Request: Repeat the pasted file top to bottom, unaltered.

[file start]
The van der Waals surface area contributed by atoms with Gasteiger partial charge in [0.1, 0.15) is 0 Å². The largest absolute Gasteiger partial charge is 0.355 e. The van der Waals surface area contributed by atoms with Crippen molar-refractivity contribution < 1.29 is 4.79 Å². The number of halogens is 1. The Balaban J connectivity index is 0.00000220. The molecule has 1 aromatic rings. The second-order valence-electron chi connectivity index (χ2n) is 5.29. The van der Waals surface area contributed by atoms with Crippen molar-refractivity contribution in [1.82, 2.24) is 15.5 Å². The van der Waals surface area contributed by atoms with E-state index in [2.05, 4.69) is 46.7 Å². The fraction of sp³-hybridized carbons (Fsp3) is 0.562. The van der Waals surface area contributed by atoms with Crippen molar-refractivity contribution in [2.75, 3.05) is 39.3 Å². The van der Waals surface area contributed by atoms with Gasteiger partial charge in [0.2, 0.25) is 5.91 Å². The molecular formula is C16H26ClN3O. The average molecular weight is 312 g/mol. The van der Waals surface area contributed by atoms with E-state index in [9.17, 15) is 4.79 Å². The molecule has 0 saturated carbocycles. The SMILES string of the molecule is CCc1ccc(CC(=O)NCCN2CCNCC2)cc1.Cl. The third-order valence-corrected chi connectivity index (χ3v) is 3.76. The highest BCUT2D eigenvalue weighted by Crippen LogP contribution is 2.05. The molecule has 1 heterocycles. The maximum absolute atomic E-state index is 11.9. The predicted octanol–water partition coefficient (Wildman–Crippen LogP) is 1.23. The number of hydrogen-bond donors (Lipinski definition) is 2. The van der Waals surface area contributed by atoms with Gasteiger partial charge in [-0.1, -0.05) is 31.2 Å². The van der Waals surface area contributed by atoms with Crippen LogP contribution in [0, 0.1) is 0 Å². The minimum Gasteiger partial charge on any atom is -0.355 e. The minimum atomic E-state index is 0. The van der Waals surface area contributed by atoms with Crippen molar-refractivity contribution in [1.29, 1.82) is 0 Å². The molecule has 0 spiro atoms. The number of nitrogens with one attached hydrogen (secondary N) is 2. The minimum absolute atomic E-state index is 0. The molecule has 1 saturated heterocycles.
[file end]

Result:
The van der Waals surface area contributed by atoms with Gasteiger partial charge in [0.1, 0.15) is 0 Å². The largest absolute Gasteiger partial charge is 0.355 e. The van der Waals surface area contributed by atoms with Crippen molar-refractivity contribution < 1.29 is 4.79 Å². The number of halogens is 1. The Balaban J connectivity index is 0.00000220. The molecule has 1 aromatic rings. The second-order valence-electron chi connectivity index (χ2n) is 5.29. The van der Waals surface area contributed by atoms with Crippen molar-refractivity contribution in [1.82, 2.24) is 15.5 Å². The van der Waals surface area contributed by atoms with E-state index in [2.05, 4.69) is 46.7 Å². The fraction of sp³-hybridized carbons (Fsp3) is 0.562. The van der Waals surface area contributed by atoms with Crippen molar-refractivity contribution in [2.75, 3.05) is 39.3 Å². The van der Waals surface area contributed by atoms with Gasteiger partial charge in [0.2, 0.25) is 5.91 Å². The molecular formula is C16H26ClN3O. The average molecular weight is 312 g/mol. The van der Waals surface area contributed by atoms with E-state index in [9.17, 15) is 4.79 Å². The molecule has 0 saturated carbocycles. The SMILES string of the molecule is CCc1ccc(CC(=O)NCCN2CCNCC2)cc1.Cl. The third-order valence-corrected chi connectivity index (χ3v) is 3.76. The highest BCUT2D eigenvalue weighted by Crippen LogP contribution is 2.05. The molecule has 1 heterocycles. The maximum absolute atomic E-state index is 11.9. The predicted octanol–water partition coefficient (Wildman–Crippen LogP) is 1.23. The number of hydrogen-bond donors (Lipinski definition) is 2. The van der Waals surface area contributed by atoms with Gasteiger partial charge in [-0.1, -0.05) is 31.2 Å². The van der Waals surface area contributed by atoms with Crippen LogP contribution in [0, 0.1) is 0 Å². The minimum Gasteiger partial charge on any atom is -0.355 e. The minimum atomic E-state index is 0. The van der Waals surface area contributed by atoms with Crippen molar-refractivity contribution in [1.29, 1.82) is 0 Å². The molecule has 0 spiro atoms. The number of nitrogens with one attached hydrogen (secondary N) is 2. The minimum absolute atomic E-state index is 0. The molecule has 1 saturated heterocycles.